Parents spend endless hours commiserating with one another about the travails of parenthood. Yet when researchers present data about children and unhappiness, parents rise up in protest. Research may depict parenthood as a bile-inducing, rage-fueling, stress-producing ordeal, but parents tell us that becoming parents is the best thing they ever did. Nonparents write off this reaction as defensiveness—if you've screwed up by having a kid and don't want to admit it, you pretend to be happy—but parents regularly choose to have more than one child. If parenthood were as subjectively awful as the objective research implies, wouldn't all parents stop at one child? It's one thing to claim that a stubbed toe doesn't hurt, and quite another to aim a second kick at the chair.Parents, I would argue, are hardly unique in spending hours commiserating about the travails of what they do: ever hang out with teachers? We talk about the kids. If you get a bunch of people from the office together, I bet they complain about the stupid people who call customer service or the middle-management boss who can't deal with people, rarely gets caught doing his job, and picks his nose semi-discretely (but obviously not enough so that it isn't an open secret). In short, anyone who has someone to commiserate with about work, does. And there are a lot of parents out there. In any case, there's a fair point to be made there. The article continues:
Parenting is a grind, and most parents are stressed out much more than they are happy. But when parents think about parenting, they don't remember the background stress. They remember the cuddle and the kiss. Parenting is a series of intensely high highs, followed by long periods of frustration and stress, during which you go to great lengths to find your way back to that sofa and that kiss.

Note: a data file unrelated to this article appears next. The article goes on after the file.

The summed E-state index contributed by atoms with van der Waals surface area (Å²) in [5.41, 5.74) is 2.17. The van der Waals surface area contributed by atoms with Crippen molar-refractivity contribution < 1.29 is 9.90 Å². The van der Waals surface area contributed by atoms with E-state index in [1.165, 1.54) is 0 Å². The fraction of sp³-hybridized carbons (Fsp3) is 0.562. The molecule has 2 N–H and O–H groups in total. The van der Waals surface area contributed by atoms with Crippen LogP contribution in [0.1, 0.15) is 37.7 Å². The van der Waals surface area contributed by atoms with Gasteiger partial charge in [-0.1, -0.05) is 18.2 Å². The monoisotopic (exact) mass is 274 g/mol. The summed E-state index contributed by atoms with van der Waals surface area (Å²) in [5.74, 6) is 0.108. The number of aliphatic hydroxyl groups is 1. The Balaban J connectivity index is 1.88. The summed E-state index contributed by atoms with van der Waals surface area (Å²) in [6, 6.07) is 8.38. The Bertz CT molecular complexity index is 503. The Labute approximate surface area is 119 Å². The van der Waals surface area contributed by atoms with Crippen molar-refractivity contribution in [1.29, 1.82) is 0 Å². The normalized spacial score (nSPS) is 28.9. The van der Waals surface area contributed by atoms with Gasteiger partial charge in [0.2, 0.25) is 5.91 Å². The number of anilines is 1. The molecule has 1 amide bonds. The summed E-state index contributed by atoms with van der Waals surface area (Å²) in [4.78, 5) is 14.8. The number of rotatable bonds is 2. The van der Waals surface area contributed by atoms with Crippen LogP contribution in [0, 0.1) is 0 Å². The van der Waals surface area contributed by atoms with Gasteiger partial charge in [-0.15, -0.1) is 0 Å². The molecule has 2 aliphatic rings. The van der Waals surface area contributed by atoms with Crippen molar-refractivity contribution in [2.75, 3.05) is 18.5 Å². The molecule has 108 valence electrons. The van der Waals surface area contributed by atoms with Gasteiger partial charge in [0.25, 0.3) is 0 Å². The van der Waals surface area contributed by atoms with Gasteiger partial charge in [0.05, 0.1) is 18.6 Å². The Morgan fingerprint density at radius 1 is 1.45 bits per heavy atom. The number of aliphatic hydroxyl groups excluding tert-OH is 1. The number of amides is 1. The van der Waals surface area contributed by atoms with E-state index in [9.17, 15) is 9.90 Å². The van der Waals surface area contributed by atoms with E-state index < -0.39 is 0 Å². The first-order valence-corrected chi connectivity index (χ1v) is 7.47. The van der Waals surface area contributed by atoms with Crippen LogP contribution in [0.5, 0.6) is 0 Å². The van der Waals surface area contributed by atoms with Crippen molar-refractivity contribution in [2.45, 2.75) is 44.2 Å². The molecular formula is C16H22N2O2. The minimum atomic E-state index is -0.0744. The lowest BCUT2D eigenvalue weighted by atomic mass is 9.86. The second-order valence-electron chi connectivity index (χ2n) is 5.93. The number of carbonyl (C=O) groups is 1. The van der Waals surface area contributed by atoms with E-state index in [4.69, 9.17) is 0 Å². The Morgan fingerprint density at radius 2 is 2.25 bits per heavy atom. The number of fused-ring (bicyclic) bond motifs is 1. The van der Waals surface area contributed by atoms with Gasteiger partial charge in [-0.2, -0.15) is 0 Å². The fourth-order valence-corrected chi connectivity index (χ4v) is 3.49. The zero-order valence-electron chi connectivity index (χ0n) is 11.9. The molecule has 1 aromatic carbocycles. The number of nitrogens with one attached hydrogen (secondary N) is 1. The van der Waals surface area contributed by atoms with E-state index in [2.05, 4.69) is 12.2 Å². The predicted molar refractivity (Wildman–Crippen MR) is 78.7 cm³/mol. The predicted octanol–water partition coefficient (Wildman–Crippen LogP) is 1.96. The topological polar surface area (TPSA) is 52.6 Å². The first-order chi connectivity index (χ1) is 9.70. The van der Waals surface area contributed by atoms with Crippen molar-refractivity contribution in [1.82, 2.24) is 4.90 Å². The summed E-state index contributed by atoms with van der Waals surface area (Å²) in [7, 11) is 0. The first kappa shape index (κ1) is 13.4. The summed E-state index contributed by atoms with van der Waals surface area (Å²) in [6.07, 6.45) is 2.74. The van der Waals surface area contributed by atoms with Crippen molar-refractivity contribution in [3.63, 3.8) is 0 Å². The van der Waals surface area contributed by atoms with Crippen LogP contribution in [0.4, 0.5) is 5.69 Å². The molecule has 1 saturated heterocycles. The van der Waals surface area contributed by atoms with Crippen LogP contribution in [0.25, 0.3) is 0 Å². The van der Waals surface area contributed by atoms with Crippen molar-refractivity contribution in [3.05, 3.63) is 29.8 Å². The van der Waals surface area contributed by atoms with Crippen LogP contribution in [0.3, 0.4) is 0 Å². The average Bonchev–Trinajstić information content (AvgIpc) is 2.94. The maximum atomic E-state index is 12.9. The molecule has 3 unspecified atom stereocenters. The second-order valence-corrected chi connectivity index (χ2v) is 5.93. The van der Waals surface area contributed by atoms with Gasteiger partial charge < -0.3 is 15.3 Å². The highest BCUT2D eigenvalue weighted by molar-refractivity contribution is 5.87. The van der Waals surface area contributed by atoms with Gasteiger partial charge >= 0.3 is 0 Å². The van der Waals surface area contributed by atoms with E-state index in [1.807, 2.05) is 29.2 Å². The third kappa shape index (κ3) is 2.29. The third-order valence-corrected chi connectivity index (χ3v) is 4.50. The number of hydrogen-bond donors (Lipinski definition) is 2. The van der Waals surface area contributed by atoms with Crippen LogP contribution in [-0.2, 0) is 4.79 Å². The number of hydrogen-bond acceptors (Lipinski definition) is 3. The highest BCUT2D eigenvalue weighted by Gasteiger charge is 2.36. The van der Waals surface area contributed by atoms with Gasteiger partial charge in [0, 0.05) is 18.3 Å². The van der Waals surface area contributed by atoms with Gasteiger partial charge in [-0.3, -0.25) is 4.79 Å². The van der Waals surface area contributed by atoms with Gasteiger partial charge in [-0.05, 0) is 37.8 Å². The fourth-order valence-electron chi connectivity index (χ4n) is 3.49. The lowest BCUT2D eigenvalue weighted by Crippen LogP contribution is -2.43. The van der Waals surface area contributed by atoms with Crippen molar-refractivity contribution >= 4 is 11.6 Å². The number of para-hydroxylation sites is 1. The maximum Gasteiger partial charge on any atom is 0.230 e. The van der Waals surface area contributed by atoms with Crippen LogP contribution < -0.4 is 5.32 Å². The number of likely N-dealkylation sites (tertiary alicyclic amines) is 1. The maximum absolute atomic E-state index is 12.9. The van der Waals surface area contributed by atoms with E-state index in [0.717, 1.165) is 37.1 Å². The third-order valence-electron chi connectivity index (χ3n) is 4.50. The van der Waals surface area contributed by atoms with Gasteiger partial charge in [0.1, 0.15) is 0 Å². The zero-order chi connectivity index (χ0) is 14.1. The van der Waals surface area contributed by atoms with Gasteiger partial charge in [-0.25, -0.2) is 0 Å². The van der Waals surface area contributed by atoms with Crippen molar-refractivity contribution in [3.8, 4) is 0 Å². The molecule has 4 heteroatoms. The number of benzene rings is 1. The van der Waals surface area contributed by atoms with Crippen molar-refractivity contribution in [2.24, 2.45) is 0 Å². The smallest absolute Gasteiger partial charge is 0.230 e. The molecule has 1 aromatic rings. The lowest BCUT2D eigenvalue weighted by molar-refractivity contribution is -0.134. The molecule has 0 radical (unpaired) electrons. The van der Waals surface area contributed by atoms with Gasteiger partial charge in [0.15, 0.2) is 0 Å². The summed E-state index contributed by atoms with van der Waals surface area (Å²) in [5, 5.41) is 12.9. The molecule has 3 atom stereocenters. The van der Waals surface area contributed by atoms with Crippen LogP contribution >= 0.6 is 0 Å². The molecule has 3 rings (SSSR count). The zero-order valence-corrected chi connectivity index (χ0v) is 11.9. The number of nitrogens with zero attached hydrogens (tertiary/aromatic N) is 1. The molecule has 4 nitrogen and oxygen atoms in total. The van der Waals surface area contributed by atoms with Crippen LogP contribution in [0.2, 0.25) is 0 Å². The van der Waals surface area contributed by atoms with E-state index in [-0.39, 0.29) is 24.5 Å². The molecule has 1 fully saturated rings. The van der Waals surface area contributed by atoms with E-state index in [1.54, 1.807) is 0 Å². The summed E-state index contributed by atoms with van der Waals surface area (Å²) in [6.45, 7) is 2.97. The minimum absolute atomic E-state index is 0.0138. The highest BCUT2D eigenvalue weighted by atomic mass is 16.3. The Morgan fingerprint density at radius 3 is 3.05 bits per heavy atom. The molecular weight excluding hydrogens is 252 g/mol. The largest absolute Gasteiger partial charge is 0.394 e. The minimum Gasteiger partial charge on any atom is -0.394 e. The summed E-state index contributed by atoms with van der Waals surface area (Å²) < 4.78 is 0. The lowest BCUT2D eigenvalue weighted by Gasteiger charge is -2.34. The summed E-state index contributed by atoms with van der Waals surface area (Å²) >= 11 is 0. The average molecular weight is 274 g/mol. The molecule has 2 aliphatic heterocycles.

We have a name for people who pursue rare moments of bliss at the expense of their wallets and their social and professional relationships: addicts.Hmmm. I see what he's getting at, but I just don't quite buy it (yeah, I know--the first step is admitting you have a problem, right?). To me, it's not that parenting, in particular, has a lot of frustrations, disappointments, stresses, and heart-break, along with occasional rewards--that's life. Could it be that we've got it so good in the Twenty-first Century that real life looks strange to us? That we expect life to be one big amusement park, a brave new world where we take the good and avoid/ignore the bad?
Once, growing up more or less meant taking on the responsibilities of a job, a family, a place in society or your community, dealing with hard realities, and finding meaning--and joy--in the midst of it. Increasingly growing up seems to mean just getting older and getting a job to get more toys. We're not junkies, we're grown-ups (I've written before, elsewhere, about how getting married and having children are neither necessary nor sufficient conditions for becoming mature, so I'll let that gross generalization stand). Ben wasn't talking about this precisely, but he was right to write that "All of the things we did before we became parents were fun. Now all the things we do as parents are fulfilling, and fun, in different ways." Fun is nice, but fulfillment is where we really touch life.
But maybe that's just the addiction talking. Maybe I'm just too far gone....